Friday, May 8, 2009

Price Rules All Other Indicators

This week saw the Dow and SP-500 close at new rally highs, while the Qs had their first down week after 8 straight up weeks. I keep reading commentary from all types of analysts who are trying to call the top in this rally. We read that the put/call ratio is bearish, there is a bearish wedge forming, the market is up so many weeks in a row, an ABC rally is now complete, sell in May and go away, the market is overbought, the SP-500 is at it's 200ma, the SP-500 is at resistance, oil is rising, etc, etc, etc, ad nauseum. I am not trying to say that these things are not important, because at times they are very important, but just not at the moment. In order for any of these things to matter, we must have not only a pullback, but a pullback followed by failed test of the highs, and then a break below the pullback low. This is the minimum requirement. Right now all that is happening is that stocks have been on a tear, and we can expect pullbacks to the rising MAs.

When the markets are at the beginning of a new "4 year" cycle and 10 month cycle, all of the above bearish omens will be present. All they mean is that the market is in a strong uptrend.
There was some weakness in the semi's today that bears watching, but overall the trend is intact. I do expect that we will see some more down days next week as we may have completed wave i of C or 3 in the SP-500.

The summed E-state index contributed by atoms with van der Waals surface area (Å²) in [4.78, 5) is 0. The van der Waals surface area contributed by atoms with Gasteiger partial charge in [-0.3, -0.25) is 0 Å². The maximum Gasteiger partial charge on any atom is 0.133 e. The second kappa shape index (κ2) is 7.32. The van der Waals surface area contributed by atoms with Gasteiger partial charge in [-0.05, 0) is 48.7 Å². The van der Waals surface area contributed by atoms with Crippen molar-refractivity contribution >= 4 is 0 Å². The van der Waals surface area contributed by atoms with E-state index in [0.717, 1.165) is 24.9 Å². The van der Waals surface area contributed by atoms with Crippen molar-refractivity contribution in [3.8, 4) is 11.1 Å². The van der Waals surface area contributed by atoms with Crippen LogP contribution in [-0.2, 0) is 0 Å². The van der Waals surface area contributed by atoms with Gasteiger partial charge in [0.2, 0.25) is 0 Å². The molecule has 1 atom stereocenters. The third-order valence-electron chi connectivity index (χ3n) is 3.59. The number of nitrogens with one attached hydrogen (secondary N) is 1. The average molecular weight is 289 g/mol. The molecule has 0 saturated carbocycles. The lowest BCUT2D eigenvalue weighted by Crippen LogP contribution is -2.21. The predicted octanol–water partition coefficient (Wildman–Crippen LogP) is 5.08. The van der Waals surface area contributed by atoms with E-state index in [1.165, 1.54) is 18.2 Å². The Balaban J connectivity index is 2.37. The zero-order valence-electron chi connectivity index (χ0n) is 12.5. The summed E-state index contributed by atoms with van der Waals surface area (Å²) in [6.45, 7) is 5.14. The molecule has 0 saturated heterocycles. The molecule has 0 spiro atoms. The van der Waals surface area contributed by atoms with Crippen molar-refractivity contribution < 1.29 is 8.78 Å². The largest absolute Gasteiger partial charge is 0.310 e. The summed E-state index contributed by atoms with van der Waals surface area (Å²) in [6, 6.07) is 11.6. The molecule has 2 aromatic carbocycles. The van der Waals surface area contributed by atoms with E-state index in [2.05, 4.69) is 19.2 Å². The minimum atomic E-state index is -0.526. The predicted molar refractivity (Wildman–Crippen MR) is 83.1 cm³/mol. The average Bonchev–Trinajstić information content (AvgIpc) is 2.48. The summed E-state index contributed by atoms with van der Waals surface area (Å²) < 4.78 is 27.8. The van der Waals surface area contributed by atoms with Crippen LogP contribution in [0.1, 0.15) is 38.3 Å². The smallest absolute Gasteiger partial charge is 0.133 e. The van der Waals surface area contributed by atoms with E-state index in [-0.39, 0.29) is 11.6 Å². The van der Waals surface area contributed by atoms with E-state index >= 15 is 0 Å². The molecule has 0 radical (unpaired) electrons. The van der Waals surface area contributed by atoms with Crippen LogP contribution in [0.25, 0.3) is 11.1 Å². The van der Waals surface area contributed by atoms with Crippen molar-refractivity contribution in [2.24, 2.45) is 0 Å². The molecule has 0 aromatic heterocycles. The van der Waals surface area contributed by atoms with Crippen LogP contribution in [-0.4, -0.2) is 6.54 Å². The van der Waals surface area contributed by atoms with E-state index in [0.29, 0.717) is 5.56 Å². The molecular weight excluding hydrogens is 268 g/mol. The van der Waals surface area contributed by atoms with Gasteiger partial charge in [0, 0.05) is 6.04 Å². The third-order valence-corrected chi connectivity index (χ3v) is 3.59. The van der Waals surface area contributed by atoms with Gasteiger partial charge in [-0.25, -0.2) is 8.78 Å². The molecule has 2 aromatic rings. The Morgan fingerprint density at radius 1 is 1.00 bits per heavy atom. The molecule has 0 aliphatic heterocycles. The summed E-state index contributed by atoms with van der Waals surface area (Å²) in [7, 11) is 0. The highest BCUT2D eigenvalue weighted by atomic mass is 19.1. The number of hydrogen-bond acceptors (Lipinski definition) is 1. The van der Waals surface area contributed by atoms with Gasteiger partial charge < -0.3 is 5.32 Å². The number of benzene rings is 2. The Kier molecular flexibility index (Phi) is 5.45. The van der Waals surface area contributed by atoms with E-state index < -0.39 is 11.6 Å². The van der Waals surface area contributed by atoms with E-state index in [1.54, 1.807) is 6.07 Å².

Some leading stocks are breaking out. I added to my position in HANS today as it responded quite well to a better than expected earnings report. Other leading stocks are in short term corrections and consolidations building bases for another leg higher.

The current experience is what trend trading is all about, and it takes discipline to sit on your hands long while everyone else is taking profits and shorting. If you have some positions that are up 40% or more, by all means, sell part of them if reasonable targets have been met, and let the rest run, but the main point is -- let the remainder run.

1 comment:

dave said...

There's an old expression about that long list of "concerns" that you cite that many experienced technical traders are familiar with: "Things don't matter until they matter".